Domain Controller vs Active Directory

Domain Controller vs Active Directory
Domain Controller vs Active Directory

Active Directory (AD) and Domain Controllers are essential components for organisations utilising Windows operating systems. However, it can be confusing to differentiate between the two.

Active Directory is a proprietary directory service provided by Microsoft, which enables IT teams to manage identity and secure access to various resources across an enterprise network.

Conversely, a Domain Controller is a server that acknowledges user authentication requests, enabling the host to obtain various resources on the business network.

This article will examine and outline all the discrepancies between Domain Controller vs Active Directory.

Overview of Active Directory Domain Services v/s Domain Controller

Although many people use the terms Active Directory and domain controller interchangeably, they are not synonymous.


  • What is Active Directory? - Active Directory is a database that stores and organises enterprise resources as objects. Users and device configurations are stored in Active Directory Domain Services (AD DS) as objects.
  • What is a Domain Controller? - A Domain Controller is simply a server that runs Active Directory and verifies users and devices. In this sense, a Domain Controller is a custodian, host, or facilitator of Active Directory.


  • The primary purpose of Active Directory is to systematically store information about all resources and users in a well-organised manner.
  • On the other hand, the Domain Controller's primary responsibility is to verify and authenticate user access to resources.

Illustration of Domain Controller vs Active Directory Server

To distinguish between AD vs Domain Controller, recall that Active Directory (AD) manages your identity and gives secure access while Domain Controllers verify your authority.

Consider this example: To log in to your computer, you must first verify your identity and establish your authority.

Now, your computer is registered as a domain member and has been verified through its unique SID (security identity), allowing you to access network resources. Verification involves exchanging security keys between your computer and the Domain Controller.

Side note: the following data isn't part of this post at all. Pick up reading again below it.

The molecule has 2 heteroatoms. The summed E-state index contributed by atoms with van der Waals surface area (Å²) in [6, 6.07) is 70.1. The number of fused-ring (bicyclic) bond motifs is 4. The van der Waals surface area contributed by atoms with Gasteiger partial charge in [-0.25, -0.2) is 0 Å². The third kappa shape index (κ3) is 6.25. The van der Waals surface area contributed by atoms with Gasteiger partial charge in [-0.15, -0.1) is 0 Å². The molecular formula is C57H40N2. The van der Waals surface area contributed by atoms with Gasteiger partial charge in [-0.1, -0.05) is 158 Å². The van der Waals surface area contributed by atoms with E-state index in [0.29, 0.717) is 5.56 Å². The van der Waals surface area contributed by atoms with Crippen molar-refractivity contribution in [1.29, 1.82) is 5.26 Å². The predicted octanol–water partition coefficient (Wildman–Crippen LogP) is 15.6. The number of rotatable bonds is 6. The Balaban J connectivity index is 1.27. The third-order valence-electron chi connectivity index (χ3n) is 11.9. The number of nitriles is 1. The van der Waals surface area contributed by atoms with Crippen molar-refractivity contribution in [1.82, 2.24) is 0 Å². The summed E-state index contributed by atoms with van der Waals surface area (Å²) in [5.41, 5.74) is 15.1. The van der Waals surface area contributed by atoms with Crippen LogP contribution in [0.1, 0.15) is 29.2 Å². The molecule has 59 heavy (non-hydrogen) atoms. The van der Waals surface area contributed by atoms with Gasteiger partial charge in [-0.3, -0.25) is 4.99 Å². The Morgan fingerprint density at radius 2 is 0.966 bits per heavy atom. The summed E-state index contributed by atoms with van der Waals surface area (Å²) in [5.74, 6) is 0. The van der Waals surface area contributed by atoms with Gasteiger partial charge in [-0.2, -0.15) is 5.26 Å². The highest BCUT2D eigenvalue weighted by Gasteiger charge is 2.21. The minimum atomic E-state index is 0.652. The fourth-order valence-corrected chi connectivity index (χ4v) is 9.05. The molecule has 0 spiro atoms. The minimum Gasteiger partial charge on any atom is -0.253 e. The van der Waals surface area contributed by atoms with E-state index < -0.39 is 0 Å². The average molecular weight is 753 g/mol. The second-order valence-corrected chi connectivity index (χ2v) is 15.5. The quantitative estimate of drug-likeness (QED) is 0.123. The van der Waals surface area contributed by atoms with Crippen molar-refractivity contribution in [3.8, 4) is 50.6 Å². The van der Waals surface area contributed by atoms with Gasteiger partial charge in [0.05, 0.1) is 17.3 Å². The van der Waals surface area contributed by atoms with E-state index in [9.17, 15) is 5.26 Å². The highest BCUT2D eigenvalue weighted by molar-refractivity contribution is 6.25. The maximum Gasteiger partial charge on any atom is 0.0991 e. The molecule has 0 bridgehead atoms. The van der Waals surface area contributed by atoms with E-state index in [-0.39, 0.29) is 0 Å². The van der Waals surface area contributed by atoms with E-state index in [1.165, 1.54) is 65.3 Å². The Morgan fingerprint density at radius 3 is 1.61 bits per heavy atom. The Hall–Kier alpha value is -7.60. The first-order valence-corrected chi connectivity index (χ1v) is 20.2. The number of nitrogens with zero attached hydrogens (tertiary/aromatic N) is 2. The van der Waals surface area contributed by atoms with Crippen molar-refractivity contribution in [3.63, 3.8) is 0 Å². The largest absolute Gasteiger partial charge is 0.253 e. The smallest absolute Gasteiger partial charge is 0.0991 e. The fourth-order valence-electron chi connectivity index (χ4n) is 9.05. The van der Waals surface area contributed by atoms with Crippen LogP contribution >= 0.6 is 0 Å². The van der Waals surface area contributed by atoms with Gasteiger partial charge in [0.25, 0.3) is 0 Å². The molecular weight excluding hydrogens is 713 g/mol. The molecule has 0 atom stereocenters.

Once verified, you can enter your username linked to your user account. Your account has its own SID, and the security principal assigns your access rights for local logon. Additionally, your Microsoft Outlook program is pre-configured to use your company's Exchange server.

So, where is all of this data stored? Active Directory stores all of your information, including your computer account's data, such as its location and management information.

Understanding Active Advisory

  • Active Directory is an identity management database that enables IT teams to regulate user access on a network. It is a database that stores data in the form of objects.
  • These objects can be individual resources such as users, groups, applications, or devices, each with its own associated attributes that distinguish it from other entities.
  • For instance, a user object would have attributes such as a username, password, and email that separate it from other objects.
  • Aside from storing information, Active Directory is also used to maintain network processes in large organisations and to permit specific users, thereby providing conditional access for enhanced security.

Understanding Domain Controller

  • A Domain Controller is responsible for controlling access to enterprise resources within a specific domain by verifying and authorising users based on their login credentials.
  • The domain acts as a central location for administrative work and security policies, with each domain having a separate database account managed by an admin who handles all objects within that domain.
  • For instance, in Windows domains, the domain controller obtains user account authentication information from Active Directory.
  • Since Domain Controllers control all access to network resources, enhancing their security with additional measures like firewalls, encryption protocols, and accelerated configuration and patch management solutions is critical.


As discussed, a Domain Controller is responsible for verifying user credentials in Active Directory, allowing them to join the domain. Implementing Domain Controllers and selecting the appropriate service is critical to enhancing network security and safeguarding user data.If you require a service to securely connect remote employee devices to your corporate domain, check out InstaSafe solutions. Schedule a demo today to learn more about us!